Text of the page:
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Soldering Block

I think that I have tried just about every soldering block there is. They all seem to get pitted and fall apart fairly quickly. I level them on a piece of patio block once in a while, but they eventually get thin and break. I have tried refractory bricks, but they suck up heat. I am looking at the ceramic blocks that Rio sells for platinum and am wondering if there is any reason why I can’t use them for silver. The Rio item is 502090. Please let me know if you have any experience with these blocks. Thanks…Rob

The soldering block from RIO looks like it might work for you, but you might consider a different approach to your soldering. I was taught to hold almost everything with tweezers, so that you can better control the heat and access to what you are soldering. The soldering block was mainly a staging place to put different solders, and for adjusting heads, putting posts on earrings, etc… A soldering block could last years. This kinda shows what I’m meaning:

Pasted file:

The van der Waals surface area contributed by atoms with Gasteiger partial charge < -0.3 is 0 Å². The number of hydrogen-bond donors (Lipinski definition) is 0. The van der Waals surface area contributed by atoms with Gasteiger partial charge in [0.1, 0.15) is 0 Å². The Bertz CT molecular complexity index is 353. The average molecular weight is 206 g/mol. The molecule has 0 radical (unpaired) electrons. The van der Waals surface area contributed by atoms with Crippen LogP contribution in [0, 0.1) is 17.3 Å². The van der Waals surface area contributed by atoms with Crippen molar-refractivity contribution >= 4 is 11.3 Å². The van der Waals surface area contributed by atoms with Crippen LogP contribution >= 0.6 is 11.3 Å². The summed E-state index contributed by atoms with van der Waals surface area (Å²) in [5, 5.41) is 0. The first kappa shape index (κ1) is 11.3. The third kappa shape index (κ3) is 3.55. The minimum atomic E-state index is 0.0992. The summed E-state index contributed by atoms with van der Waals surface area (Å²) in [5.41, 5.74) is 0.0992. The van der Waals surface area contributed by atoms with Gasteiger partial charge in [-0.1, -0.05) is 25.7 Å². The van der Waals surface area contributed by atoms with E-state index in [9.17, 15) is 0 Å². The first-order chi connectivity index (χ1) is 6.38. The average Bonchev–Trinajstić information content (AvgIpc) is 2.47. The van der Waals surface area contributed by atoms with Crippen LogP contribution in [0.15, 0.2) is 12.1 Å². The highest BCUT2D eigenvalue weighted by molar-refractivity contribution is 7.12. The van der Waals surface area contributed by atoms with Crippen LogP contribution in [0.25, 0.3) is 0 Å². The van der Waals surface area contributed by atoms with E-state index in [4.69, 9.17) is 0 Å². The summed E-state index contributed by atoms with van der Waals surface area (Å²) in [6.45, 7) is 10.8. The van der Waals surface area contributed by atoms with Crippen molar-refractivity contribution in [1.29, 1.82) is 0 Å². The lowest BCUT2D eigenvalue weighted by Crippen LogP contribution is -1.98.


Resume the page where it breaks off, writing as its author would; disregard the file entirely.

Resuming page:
Not knowing, but I’m guessing that you must do all your soldering on top the block rather than with tweezers. This will cause the block to ware out much quicker, it’s harder to control the heat, and have the access to what you are soldering. A soldering block reflects and absorbs heat. When you use tweezers to hold the piece you are working on, you can better control the results.


Some of my work

I do use a pair of tweezers or other jigs as much as possible, but some of my heavy bracelet designs require that I work on a soldering block. I was finally able to get a hold of a tech at Rio and they said that the platinum soldering block will work fine with silver. Thanks…Rob

the ones Ive had the best luck with are the hard charcoal blocks. the whites ones are a disappointment stuff sticks to them(flux) the charcoal is easy to maintain and hold up better.
Im a silver worker / base metals no gold if it matters.